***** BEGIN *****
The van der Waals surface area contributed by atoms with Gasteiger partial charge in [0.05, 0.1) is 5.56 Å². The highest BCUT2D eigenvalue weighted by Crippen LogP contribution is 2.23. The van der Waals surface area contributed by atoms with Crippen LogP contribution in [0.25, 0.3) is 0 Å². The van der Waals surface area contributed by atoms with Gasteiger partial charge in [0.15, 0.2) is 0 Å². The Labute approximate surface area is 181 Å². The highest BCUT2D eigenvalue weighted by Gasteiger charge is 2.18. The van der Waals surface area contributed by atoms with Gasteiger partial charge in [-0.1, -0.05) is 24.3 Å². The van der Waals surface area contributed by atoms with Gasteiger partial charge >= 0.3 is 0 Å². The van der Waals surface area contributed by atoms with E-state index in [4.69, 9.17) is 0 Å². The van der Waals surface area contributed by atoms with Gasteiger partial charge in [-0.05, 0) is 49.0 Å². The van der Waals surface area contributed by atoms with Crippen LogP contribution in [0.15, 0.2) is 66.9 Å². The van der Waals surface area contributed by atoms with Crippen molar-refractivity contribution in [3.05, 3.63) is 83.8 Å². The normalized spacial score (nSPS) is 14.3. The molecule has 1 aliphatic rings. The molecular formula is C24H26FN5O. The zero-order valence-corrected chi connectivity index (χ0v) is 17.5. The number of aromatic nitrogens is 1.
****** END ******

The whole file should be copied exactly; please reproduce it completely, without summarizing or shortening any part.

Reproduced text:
The van der Waals surface area contributed by atoms with Gasteiger partial charge in [0.05, 0.1) is 5.56 Å². The highest BCUT2D eigenvalue weighted by Crippen LogP contribution is 2.23. The van der Waals surface area contributed by atoms with Crippen LogP contribution in [0.25, 0.3) is 0 Å². The van der Waals surface area contributed by atoms with Gasteiger partial charge in [0.15, 0.2) is 0 Å². The Labute approximate surface area is 181 Å². The highest BCUT2D eigenvalue weighted by Gasteiger charge is 2.18. The van der Waals surface area contributed by atoms with Gasteiger partial charge in [-0.1, -0.05) is 24.3 Å². The van der Waals surface area contributed by atoms with Gasteiger partial charge >= 0.3 is 0 Å². The van der Waals surface area contributed by atoms with E-state index in [4.69, 9.17) is 0 Å². The van der Waals surface area contributed by atoms with Gasteiger partial charge in [-0.05, 0) is 49.0 Å². The van der Waals surface area contributed by atoms with Crippen LogP contribution in [0.15, 0.2) is 66.9 Å². The van der Waals surface area contributed by atoms with Crippen molar-refractivity contribution in [3.05, 3.63) is 83.8 Å². The normalized spacial score (nSPS) is 14.3. The molecule has 1 aliphatic rings. The molecular formula is C24H26FN5O. The zero-order valence-corrected chi connectivity index (χ0v) is 17.5. The number of aromatic nitrogens is 1.